At this point, Burns said Rural School Aid is not additional money the district can spend on extra programming, but an “essential” part of funding basic school operations.

“If that amount grew, our school could operate better,” Burns said.

Kinsella said it’s “important to remember that Rural School Aid hasn’t been around for very long” — it was signed into law in 2020. Still, rural schools are receiving a “double whammy” in that Rural School Aid is insufficient and legislative solutions like the Student Opportunity Act — which was signed into law in 2019 and provides aid for many urban and suburban districts — doesn’t provide enough aid for districts like Pioneer, Gateway or Mohawk Trail.

“One wants to be generous and say the state needs time to work out the kinks in this,” Kinsella said. “My colleagues in the gateway cities, I’m thrilled for them, but this should not be a zero-sum game.”

The Frontier Regional and Union 38 school districts received a total of $119,926 across five schools — despite all of them being Priority 1 schools — in fiscal year 2022, which Superintendent Darius Modestow said is not enough to supplement other money received through Chapter 70 funding, the state’s general school aid legislation, and the Student Opportunity Act.

“While recent articles stated that schools on average received $59,000 in funding, Union 38 schools have received far less. Furthermore, Frontier Regional received a fraction compared to the other regional schools in Franklin County,” he said. “Given this, basic budget growth and cost-of-living increases mean more funding is put on the local taxpayers in communities with very little income outside property taxes. ”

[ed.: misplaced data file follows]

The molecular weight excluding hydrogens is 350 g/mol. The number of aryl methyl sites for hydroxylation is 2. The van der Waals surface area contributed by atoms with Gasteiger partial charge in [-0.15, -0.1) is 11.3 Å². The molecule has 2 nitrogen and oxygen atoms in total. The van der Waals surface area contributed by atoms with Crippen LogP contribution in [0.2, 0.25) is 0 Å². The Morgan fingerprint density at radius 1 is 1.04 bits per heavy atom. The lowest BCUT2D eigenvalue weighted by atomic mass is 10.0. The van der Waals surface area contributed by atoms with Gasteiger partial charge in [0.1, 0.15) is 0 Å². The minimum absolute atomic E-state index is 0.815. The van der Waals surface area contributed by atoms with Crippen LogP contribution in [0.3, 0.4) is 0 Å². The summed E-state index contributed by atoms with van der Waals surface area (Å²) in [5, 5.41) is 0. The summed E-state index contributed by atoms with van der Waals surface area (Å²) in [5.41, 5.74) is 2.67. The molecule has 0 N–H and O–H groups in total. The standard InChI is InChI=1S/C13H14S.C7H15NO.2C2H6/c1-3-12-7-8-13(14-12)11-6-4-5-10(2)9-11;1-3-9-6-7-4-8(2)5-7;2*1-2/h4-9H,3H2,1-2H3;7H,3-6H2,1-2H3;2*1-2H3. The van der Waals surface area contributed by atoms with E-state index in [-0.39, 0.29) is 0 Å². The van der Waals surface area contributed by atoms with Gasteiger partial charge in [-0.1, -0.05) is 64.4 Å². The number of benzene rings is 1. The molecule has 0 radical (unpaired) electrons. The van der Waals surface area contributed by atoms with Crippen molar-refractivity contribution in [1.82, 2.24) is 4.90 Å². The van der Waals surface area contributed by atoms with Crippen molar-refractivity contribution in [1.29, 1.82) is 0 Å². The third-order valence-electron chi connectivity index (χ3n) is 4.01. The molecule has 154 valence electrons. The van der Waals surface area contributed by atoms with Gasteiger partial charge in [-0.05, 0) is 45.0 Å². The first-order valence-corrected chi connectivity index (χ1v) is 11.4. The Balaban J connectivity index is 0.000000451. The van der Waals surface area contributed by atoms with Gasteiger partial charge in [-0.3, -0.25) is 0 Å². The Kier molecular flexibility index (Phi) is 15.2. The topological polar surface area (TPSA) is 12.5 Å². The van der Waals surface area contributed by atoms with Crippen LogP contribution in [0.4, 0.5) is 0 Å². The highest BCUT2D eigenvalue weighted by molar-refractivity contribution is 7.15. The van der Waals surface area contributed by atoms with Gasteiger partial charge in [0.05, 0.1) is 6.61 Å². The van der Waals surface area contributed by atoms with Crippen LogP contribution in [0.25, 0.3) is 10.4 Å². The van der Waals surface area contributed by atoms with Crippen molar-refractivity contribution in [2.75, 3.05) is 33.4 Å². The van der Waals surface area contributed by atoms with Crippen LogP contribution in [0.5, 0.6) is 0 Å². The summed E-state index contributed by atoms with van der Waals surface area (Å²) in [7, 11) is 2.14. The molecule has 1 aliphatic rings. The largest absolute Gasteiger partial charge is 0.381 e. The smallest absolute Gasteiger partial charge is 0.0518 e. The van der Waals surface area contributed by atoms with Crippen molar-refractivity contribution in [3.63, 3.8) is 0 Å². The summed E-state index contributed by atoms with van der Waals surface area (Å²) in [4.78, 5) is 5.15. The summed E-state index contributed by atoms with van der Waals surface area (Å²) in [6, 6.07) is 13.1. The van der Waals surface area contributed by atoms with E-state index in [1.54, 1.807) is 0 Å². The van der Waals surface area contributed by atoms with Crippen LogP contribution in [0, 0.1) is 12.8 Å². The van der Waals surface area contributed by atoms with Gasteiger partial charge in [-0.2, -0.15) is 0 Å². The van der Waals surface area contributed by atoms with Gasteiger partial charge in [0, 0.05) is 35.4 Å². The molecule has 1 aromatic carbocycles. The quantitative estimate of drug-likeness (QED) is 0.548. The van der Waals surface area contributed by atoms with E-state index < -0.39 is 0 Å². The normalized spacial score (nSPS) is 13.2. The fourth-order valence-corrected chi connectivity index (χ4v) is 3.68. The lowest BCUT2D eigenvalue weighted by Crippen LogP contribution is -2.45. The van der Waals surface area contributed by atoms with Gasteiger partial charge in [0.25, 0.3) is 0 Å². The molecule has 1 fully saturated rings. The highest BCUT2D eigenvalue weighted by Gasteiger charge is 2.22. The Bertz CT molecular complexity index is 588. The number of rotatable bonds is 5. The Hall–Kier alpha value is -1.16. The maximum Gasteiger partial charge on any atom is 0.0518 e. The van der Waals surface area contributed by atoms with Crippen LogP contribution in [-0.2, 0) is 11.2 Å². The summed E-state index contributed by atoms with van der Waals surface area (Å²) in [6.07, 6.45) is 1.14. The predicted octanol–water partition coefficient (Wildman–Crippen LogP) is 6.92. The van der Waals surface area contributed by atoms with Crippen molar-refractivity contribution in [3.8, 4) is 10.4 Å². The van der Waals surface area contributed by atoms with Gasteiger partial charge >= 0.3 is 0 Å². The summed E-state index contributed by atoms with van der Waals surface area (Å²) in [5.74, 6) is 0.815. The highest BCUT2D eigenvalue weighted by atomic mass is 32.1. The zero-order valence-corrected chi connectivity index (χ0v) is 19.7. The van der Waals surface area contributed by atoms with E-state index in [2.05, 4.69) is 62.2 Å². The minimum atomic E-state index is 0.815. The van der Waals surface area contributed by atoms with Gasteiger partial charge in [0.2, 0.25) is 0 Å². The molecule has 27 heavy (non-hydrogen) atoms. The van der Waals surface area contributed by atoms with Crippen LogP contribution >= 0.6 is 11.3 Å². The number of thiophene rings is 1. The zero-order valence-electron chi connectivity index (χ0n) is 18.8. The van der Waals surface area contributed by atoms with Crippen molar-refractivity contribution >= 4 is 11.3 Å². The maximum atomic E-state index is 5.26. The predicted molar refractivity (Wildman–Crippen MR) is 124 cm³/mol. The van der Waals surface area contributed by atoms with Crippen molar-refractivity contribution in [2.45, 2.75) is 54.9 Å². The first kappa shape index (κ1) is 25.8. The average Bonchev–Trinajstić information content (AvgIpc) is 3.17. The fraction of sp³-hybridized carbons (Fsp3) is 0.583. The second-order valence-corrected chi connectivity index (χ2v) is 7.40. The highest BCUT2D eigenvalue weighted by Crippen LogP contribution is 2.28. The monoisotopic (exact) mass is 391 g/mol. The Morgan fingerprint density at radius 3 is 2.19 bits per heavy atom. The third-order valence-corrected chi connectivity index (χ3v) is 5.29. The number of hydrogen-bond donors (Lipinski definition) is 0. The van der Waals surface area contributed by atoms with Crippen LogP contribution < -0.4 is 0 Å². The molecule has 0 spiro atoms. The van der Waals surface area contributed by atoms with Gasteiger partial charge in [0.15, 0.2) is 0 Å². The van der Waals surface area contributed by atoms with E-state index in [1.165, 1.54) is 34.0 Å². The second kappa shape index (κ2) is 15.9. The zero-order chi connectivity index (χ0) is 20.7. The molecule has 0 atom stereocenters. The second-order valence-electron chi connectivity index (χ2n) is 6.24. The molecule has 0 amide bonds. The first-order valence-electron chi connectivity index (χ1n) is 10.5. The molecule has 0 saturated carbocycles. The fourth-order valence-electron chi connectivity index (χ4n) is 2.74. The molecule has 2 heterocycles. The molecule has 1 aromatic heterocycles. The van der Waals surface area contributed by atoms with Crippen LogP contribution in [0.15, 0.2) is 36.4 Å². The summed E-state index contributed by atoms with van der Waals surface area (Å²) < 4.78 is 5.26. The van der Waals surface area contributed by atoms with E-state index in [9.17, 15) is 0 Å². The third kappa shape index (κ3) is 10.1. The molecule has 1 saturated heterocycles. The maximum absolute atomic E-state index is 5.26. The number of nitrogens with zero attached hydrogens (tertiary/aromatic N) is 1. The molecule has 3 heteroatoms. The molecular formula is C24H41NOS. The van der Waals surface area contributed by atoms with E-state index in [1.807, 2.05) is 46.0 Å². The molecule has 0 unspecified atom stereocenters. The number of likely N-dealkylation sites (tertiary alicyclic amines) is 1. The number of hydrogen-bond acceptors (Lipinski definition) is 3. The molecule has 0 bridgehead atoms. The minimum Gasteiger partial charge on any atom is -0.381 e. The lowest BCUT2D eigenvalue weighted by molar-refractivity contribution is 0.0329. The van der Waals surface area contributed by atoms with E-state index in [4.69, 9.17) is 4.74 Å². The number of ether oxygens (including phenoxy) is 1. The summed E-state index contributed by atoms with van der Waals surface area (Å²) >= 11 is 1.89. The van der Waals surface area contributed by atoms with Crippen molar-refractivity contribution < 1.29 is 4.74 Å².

Modestow chalked this funding issue up to the districts’ four towns falling into a “gap” in the funding formula, where a town like Deerfield is not “rural enough” or a town like Conway is not “poor enough” to receive extra aid.

Enrollment and demographics, Kinsella said, are baked into the funding formula, with no consideration as to how small districts function in tandem with shifting demographics in their communities — in Franklin County’s case, the population is growing older, while incomes are remaining the same.

“It is not a school district’s fault that our demographics are changing; this is not the fault of any small, rural districts,” Kinsella said. “The commonwealth needs to decide, does it want these wonderful small towns and villages to survive?”

Burns said a potential solution to this would be inserting some form of a rural school modifier in the funding formula, which could take factors like declining enrollment and demographic shifts into account.

“These are the diseconomies of scale that they’re mentioning,” Burns said. “If there could be a formula that took into account the reality that we aren’t able to run as efficiently as the formula assumes, that would be a wonderful starting place.”

Kinsella emphasized this isn’t a plea for the “state to save us,” but rather a chance for Massachusetts to conduct a self-evaluation, especially because the state has a reputation for its education.

“The commonwealth enjoys touting itself as an education state, a national leader. The inequities in the commonwealth are far greater than they are in other states,” Kinsella said. “We are hopeful. And we can be creative, and goodness knows small districts know how to stretch a dollar, but help us get onto a level playing field and then see what we can do.

“What we have now, as pointed out in the report,” she added, “is not equitable.”

Chris Larabee can be reached at or 413-930-4081.